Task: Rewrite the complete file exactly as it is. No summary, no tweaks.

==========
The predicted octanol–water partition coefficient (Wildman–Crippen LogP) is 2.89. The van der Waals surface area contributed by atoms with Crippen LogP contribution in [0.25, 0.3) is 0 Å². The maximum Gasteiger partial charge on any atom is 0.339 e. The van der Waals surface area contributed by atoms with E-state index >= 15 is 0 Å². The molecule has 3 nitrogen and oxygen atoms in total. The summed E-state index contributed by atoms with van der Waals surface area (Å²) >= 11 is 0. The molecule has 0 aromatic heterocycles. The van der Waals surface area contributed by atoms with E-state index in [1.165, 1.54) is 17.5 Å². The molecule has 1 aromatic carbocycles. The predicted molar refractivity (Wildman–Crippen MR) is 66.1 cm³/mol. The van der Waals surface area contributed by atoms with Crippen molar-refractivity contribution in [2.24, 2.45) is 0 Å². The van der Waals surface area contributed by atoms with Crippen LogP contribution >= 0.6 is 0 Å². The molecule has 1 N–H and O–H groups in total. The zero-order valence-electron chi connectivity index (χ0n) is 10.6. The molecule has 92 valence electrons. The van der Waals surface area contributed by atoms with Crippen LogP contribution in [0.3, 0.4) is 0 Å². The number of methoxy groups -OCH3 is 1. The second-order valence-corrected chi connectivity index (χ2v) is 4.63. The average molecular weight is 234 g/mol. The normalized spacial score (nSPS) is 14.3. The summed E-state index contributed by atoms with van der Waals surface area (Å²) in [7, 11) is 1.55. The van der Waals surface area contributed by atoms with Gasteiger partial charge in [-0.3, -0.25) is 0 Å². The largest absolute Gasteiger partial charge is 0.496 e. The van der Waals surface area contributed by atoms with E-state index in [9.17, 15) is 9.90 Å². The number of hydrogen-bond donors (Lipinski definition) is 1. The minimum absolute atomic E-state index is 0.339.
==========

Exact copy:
The predicted octanol–water partition coefficient (Wildman–Crippen LogP) is 2.89. The van der Waals surface area contributed by atoms with Crippen LogP contribution in [0.25, 0.3) is 0 Å². The maximum Gasteiger partial charge on any atom is 0.339 e. The van der Waals surface area contributed by atoms with E-state index >= 15 is 0 Å². The molecule has 3 nitrogen and oxygen atoms in total. The summed E-state index contributed by atoms with van der Waals surface area (Å²) >= 11 is 0. The molecule has 0 aromatic heterocycles. The van der Waals surface area contributed by atoms with E-state index in [1.165, 1.54) is 17.5 Å². The molecule has 1 aromatic carbocycles. The predicted molar refractivity (Wildman–Crippen MR) is 66.1 cm³/mol. The van der Waals surface area contributed by atoms with Crippen molar-refractivity contribution in [2.24, 2.45) is 0 Å². The van der Waals surface area contributed by atoms with Crippen LogP contribution >= 0.6 is 0 Å². The molecule has 1 N–H and O–H groups in total. The zero-order valence-electron chi connectivity index (χ0n) is 10.6. The molecule has 92 valence electrons. The van der Waals surface area contributed by atoms with Crippen LogP contribution in [0.3, 0.4) is 0 Å². The number of methoxy groups -OCH3 is 1. The second-order valence-corrected chi connectivity index (χ2v) is 4.63. The average molecular weight is 234 g/mol. The normalized spacial score (nSPS) is 14.3. The summed E-state index contributed by atoms with van der Waals surface area (Å²) in [7, 11) is 1.55. The van der Waals surface area contributed by atoms with Gasteiger partial charge in [-0.3, -0.25) is 0 Å². The largest absolute Gasteiger partial charge is 0.496 e. The van der Waals surface area contributed by atoms with E-state index in [9.17, 15) is 9.90 Å². The number of hydrogen-bond donors (Lipinski definition) is 1. The minimum absolute atomic E-state index is 0.339.